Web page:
BayLibre TPMP Lowers the Cost and Time of PVT Characterization

BayLibre TPMP

If you don’t quite understand the title of this post, don’t worry that’s normal! So let me explains. TPMP stands for Thermo-regulated Power Measurement Platform, and PVT (Power, Voltage, Temperature) characterization is  a step in semiconductor manufacturing that involves testing wafers with various voltages, clock frequencies, and temperatures – known as Operating Performance Points (OPP) – to see how the properties of the wafer change. The equipment required to perform this characterization is usually very expensive, and the process takes time. So BayLibre was tasked by one of their customers to automate the process, and find a lower cost solution. That’s how BayLibre TPMP came to life. The TPMP is comprised of six main hardware components in order to measure NXP i.MX8 processor die-temperature: Peltier element Meerstetter TEC-1091 Peltier controller Fan Heatsink temperature sensor Chip external temperature sensor LCD display to monitor temperature, voltage, and current. The TEC-1091 chip controls both the Peltier element and the fan to heat or …

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Lab in a Box Concept Embeds x86 Server and 6 ARM Boards into a PC Case for Automated Software Testing

The Linux kernel now has about 20 millions line of code, Arm has hundreds of licensees making thousands of processors and micro-controllers, which end up in maybe hundreds of thousands of different designs, many of which are not using Linux, but for those that do, Linux must be tested to make sure it works. The same stands true for any large software used on multiple hardware platforms. Manual testing is one way to do it, but it’s time consuming and expensive, so there are software and hardware continuous integration solutions to automate testing such as Linaro LAVA (Linaro Automated Validation Architecture), KernelCI automated Linux kernel testing, and Automotive Grade Linux CIAT that automatically test incoming patch series. Both CIAT and KernelCI focus on Linux, and rely on LAVA, with KernelCI leveraging hardware contributed by the community, and proven to be effective as since it’s been implemented, failed build configs dropped from 51 with Linux 3.14 to zero today. However, settings …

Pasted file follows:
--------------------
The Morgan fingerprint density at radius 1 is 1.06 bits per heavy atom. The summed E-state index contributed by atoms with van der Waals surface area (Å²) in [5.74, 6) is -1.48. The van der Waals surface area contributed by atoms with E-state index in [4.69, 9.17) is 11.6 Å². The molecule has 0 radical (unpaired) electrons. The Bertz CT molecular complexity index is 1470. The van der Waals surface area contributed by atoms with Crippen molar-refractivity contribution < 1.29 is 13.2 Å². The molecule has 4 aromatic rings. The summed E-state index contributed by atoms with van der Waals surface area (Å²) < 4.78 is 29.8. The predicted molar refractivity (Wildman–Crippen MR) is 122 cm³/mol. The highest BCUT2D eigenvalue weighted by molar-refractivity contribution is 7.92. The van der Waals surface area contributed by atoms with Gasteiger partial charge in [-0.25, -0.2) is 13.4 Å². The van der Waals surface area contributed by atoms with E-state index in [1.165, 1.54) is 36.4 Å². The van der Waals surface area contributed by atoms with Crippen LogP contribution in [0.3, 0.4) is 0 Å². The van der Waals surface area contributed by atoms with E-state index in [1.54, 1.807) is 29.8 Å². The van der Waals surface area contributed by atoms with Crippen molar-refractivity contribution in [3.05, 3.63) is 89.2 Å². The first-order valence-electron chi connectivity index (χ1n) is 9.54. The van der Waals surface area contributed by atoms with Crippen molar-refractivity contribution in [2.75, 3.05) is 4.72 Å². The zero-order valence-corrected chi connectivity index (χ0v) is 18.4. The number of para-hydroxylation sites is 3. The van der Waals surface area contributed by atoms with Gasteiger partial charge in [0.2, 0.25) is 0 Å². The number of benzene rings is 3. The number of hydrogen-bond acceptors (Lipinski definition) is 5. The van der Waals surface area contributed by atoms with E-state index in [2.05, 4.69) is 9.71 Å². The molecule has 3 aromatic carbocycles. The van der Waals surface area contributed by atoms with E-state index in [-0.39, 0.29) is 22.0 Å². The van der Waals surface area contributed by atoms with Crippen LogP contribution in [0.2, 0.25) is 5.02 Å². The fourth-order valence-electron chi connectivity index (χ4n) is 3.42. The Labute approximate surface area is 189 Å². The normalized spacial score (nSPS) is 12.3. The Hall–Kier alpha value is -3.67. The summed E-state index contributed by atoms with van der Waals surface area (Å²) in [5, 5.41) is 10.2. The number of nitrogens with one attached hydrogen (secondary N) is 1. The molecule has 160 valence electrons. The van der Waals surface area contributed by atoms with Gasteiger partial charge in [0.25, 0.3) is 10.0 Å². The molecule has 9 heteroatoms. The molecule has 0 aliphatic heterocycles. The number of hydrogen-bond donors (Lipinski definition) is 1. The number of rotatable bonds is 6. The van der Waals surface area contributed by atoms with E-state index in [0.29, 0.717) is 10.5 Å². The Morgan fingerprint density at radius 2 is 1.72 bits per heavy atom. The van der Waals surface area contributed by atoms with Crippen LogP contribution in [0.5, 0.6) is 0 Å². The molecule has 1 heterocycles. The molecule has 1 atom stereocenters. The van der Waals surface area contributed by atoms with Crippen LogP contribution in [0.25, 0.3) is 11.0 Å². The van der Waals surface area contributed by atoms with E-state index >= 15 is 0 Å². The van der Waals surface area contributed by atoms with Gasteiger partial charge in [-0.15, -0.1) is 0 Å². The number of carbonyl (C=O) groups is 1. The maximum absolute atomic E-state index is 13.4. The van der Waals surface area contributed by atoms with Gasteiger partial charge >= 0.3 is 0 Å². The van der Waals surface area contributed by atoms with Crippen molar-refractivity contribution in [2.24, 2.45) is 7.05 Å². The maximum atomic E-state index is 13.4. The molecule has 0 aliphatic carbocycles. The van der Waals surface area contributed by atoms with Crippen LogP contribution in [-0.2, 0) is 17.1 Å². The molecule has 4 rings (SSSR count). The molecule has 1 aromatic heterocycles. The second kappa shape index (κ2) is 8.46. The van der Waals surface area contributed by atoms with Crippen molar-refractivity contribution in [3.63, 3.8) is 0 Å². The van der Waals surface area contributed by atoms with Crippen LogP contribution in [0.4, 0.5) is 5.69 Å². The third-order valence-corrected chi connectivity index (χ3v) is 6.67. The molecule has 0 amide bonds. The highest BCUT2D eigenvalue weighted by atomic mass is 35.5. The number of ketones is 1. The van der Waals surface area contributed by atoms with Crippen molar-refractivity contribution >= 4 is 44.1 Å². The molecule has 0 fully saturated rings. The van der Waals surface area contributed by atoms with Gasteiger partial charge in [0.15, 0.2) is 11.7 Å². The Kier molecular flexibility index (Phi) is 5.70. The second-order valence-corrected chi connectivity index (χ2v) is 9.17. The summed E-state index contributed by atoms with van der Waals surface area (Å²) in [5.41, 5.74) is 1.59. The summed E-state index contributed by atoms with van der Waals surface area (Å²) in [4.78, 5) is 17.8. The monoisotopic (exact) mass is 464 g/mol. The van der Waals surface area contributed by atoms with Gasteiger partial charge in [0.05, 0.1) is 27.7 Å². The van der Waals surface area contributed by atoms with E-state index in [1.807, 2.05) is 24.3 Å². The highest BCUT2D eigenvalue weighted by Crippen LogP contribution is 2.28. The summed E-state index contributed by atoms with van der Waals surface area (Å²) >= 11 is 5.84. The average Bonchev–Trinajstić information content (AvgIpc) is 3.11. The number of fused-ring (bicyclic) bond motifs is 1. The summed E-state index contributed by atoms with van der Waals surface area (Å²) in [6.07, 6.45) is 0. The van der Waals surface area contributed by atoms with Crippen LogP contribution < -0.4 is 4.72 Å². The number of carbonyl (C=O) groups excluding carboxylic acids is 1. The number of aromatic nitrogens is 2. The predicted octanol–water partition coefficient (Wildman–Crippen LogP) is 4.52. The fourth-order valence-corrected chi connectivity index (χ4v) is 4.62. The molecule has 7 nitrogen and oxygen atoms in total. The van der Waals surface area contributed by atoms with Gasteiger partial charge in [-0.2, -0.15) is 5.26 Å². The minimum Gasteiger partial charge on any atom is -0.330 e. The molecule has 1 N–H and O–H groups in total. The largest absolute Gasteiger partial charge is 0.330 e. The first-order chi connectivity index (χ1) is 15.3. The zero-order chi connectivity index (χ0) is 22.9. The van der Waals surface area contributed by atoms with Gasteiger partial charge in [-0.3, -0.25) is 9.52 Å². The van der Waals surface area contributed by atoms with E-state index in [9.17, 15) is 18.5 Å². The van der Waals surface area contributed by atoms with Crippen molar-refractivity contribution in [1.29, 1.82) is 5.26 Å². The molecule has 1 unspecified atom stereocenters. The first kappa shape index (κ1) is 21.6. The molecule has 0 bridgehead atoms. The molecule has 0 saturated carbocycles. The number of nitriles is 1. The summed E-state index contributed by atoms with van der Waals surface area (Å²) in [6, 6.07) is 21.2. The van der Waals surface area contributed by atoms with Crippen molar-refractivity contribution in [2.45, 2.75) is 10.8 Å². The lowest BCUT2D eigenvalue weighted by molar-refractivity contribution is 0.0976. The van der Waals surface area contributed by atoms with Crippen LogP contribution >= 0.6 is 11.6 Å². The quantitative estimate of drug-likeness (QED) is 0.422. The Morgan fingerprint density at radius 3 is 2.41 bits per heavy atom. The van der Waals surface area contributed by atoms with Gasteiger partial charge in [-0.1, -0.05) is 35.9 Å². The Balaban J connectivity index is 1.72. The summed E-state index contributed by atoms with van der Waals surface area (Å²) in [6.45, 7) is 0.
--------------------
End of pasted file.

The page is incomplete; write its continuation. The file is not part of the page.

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Mainline Linux on 64-bit ARM Amlogic SoCs, and TV Boxes such as Wetek Hub / Player 2, NEXBOX A1 / A95X, etc…

We’ve already seen Neil Armstrong, part of BayLibre, worked on adding Amlogic SoC (S905/S905X/S912) to mainline Linux via our virtual schedule for the Embedded Linux Conference & OpenIoT Summit 2017. But at the time, although we could see some activity in Linux 4.10 including support for Nexbox A95X and Nexbox A1, they did provide that much details the work that had been done, but since then, ELC 2017 videos have been released, and BayLibre wrote a short post about 3D Graphics support in mainline Linux. We can see that I/Os, USB host, composite video output, Ethernet, eMMC/SDIO, and PSCI and SCPI features have already been added to Linux 4.10. but some important features have not yet including HDMI, Mali support, Audio, and high speed eMMC modes. HDMI is actually planned for Linux 4.12, which could be released in about 18 weeks if we keep the 10 weeks kernel release schedule we had in the past. WeTek Hub and Play 2 …

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